If you oppose gay marriage in Michigan, you evidently no longer have constitutional rights or even the right to do business there. East Lansing officials told Steve Tennes he was no longer allowed to sell apples and doughnuts at the farmer’s market. He was dumbfounded by the move. What horrific thing did he do? He wrote a social media post on his faith. You know those evil Christians… just have to keep them in line. Right? Right.
From Right Wing News
Tennes owns the Country Mill Orchard and Cider Mill in Charlotte. He wrote on Facebook about his family’s Catholic views on marriage. They are deeply religious and won’t host same-sex marriages on their farm. Enter the gay mafia and the government. After that, the city banned him from the farmer’s market. Tennes is a former Marine and his wife is a former Army nurse. This is the way they treat them. It’s disgraceful and disgusting.
The city’s actions reminded Tennes of his time in the service near the border of North Korea. I find that apropos. He could see into the country and he saw how the people there lived in fear of their government. That’s how he strangely felt when he got a letter from the East Lansing government. “I felt it in my gut. This isn’t real,” Tennes recalls.“We have freedom of speech in this country.” Not so much anymore… especially if you are a Christian.
This couple served this country. They put their lives on the line for our freedoms only to have them snatched away by bureaucrats intent on punishing them for not bowing before political correctness. I’m sure there’s a golden calf somewhere around there as well. The government there isn’t backing down either. In fact, they doubled down by broadening their definition of their civil rights ordinance specifically to ensure the couple wouldn’t have access to the farmer’s market this season.
It went even further, the ordinance also applied to what the family does on their personal property, 22 miles from East Lansing. What a bunch of freaking fascists. “We require everybody to conform their business practices to the East Lansing ordinance in order to use East Lansing property to sell their goods so that is applied to everybody,” says East Lansing Mayor Mark Meadows. How does this guy sleep at night? In the name of inclusiveness he’s stripping these people of their First Amendment right to freedom of speech AND religion. It’s abhorrent.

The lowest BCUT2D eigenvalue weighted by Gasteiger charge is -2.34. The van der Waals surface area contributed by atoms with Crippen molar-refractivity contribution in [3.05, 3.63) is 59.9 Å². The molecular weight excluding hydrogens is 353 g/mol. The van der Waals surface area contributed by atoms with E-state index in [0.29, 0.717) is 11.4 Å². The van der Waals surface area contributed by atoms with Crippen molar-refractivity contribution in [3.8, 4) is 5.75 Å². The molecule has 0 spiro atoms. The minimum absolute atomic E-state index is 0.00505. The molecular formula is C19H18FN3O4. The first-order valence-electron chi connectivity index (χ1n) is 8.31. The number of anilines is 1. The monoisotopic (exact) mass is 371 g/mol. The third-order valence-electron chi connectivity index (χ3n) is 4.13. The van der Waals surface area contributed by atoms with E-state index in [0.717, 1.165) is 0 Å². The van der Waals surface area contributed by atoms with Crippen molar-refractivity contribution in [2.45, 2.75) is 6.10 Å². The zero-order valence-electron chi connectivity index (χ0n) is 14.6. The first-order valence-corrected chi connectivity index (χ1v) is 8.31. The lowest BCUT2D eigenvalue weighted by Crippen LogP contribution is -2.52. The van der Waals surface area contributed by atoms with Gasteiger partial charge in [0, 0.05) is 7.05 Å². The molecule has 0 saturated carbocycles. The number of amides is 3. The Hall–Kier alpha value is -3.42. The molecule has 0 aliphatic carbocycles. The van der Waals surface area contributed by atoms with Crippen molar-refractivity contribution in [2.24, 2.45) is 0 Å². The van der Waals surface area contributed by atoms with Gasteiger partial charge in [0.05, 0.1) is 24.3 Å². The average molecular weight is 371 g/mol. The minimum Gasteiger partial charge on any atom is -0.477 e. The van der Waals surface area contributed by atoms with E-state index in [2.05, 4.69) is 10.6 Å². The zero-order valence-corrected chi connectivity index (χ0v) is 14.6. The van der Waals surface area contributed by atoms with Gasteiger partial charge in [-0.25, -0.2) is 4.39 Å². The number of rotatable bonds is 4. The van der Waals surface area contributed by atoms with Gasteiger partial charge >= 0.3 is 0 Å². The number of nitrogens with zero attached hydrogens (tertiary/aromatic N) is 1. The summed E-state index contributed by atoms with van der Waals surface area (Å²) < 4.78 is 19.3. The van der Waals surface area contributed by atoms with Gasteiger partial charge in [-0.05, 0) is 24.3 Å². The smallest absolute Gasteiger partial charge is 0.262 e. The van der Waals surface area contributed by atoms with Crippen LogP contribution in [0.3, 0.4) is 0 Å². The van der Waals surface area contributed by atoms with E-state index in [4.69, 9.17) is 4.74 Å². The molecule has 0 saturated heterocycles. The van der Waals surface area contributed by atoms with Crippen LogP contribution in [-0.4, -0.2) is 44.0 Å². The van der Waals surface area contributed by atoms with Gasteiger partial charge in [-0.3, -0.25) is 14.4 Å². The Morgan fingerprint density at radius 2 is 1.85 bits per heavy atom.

In the early 1970s, the city became the first in the country to include protections for sexual orientation, says Meadows. The ordinance now also includes gender identity. He says this is the first time the ordinance has caused a problem. You mean it’s the first time someone hasn’t caved to thuggish mandates, right?
The city has invited Country Mills to participate in their farmer’s market every year since 2010. The orchard is a popular vendor. Tennes just wants to sell his produce and he doesn’t discriminate who he sells to. The only thing he has a problem with is same-sex marriage on his farm. It’s his freaking land, for Pete’s sake. He also employs gays. But he also has his personal faith which does not allow condoning same sex-marriage. “As farmers, we grow food for everyone,” Tennes says. “Our faith forms everything we do.” And for that, they are being persecuted. Doesn’t the Constitution mean anything anymore?
Since weddings on the farm are held out his back door, they impact Tennes’ entire family, including his wife and their five children, ages 3-13. The whole family pitches in with weddings. Because of this and the heavy handedness of these jerks, Tennes has no choice now but to sue the city over its actions. The lawsuit was filed in May. Next week, a judge will hear his motion for a preliminary injunction and the city’s motion to dismiss.
Alliance Defending Freedom has taken the case and is representing Tennes. They have previous experience with First Amendment incidents like this. Kate Anderson, legal counsel with ADF and head counsel on the Tennes case, points out a related case involving a Colorado cake shop owner that is now before the US Supreme Court. “It’s a peculiar application (of anti-discrimination laws) to compel creative professionals to violate their conscience and to speak a message against their conscience,” Anderson says.
Hundreds of people have stepped forward in support of Tennes. They have sent stacks of postcards and other correspondence to the city. But local residents haven’t voiced their support much. They probably fear this will happen to them as well. That’s chilling. They better speak up because this affects all of us and our freedoms.
Anderson noted: “If the government can shut down a family farmer just because of the religious views he expresses on Facebook — by denying him a license to do business and serve fresh produce to all people — then no American is free.” That’s exactly right and goes against our founding principles. “No group of Americans should be treated worse than others just because the government doesn’t believe the way they do,” Tennes says. “We’re not just doing this for people who share our beliefs. It’s not just our fight.” First they came for the Christians.